The Cranberries Open Up About the 'Painful Process' of Finishing Album Without Dolores O'Riordan
One year after Dolores O’Riordan‘s unexpected death, the remaining members of The Cranberries have spoken out about working on their final album, which the 46-year-old singer had been working on with them before her death.
In a statement on their website, Fergal Lawler, Noel and Mike Hogan spoke to the origins of “In the End” — which will be released on Tuesday, the anniversary of O’Riordan’s death — and the emotional process that came with working on their last project together.
“In early 2017, the four of us got together to rehearse for the ‘Something Else’ Tour,” the band began the statement. “During rehearsals we discussed many times how great it would be to write and work on new material for a new album… the prospect of writing and working on new material for a new album was very exciting.”
Over the next few months, the band began working on “In the End” and had a final demo cut — complete with vocals by Dolores on all eleven songs — by December 2017, with plans to finish the album entirely in early 2018. But things didn’t go as planned after O’Riordan was found dead just 15 days into the new year.
“After Dolores’ devastating and unexpected passing in January 2018, we took some time out and put all plans on hold,” the band explained. “As time passed, we began to think about how we might best honor our close friend and bandmate. This was a very painful process.”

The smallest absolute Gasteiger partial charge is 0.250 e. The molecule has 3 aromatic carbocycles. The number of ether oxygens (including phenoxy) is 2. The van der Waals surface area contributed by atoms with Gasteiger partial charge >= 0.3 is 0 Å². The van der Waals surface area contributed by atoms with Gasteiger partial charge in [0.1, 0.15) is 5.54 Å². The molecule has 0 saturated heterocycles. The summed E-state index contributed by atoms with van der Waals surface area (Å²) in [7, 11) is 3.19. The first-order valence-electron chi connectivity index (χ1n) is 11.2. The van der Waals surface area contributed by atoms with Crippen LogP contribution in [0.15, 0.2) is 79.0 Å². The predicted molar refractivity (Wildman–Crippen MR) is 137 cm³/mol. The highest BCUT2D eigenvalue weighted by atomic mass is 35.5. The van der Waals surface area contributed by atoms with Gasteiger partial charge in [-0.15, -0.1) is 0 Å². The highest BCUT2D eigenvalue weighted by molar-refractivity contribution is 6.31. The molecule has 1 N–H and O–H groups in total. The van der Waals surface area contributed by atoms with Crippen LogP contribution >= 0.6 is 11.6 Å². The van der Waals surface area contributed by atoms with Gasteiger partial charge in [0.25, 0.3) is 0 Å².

“We remembered how Dolores had been so energized by the prospect of making this record and getting back out on the road to play the songs live, and realized that the most meaningful thing to do was to finish the album we had started with her,” they added. “We felt that this is what she would want. We spoke with Dolores’ family and they agreed.”
Acknowledging that working on the album was a “very emotional process,” the band spoke to grieving O’Riordan’s death, wanting to create an album they — and their former lead singer — would be proud of, as well as coming to terms with their future.
“There were many difficult moments during the recording sessions, particularly the first and last days,” they wrote. “After the first day we all seemed to be thinking the same thing although we didn’t speak about it; if we didn’t try to put our emotions to one side and focus on the work then we were going to do an injustice to Dolores. Knowing that we would never get to play these songs live made it even more difficult.”
“There was also an overwhelming sense of finality knowing that this was the last time that we would be in the same studio together working on a Cranberries album,” the band added. “The last track we recorded in the studio was ‘In the End’ and it was then that it really sunk in; this is it, this is the end.”
On a final note, the Cranberries thanked their families, friends, and fans who have supported them for close to 30 years.
“Without you, none of this would have been possible. It has been an incredible journey,” they wrote, before adding, “We dedicate this album to our dear friend & bandmate Dolores. She will always be with us in her music.”
The Cranberries first announced they were planning to commemorate the 25th anniversary of their debut album “Everybody Else Is Doing it So Why Can’t We” in March 2018.
“We can confirm that since last summer the band had been working with Universal Music on the creation of a very special 25th anniversary edition of the album, a newly remastered version with previously unreleased material of ours as well as other bonus material from the era of our debut album,” the band wrote in a joint statement on their website.
“We had planned to release this special edition this month to coincide with the 25th anniversary. However, given Dolores’ passing in January we put the entire project on hold,” they continued.
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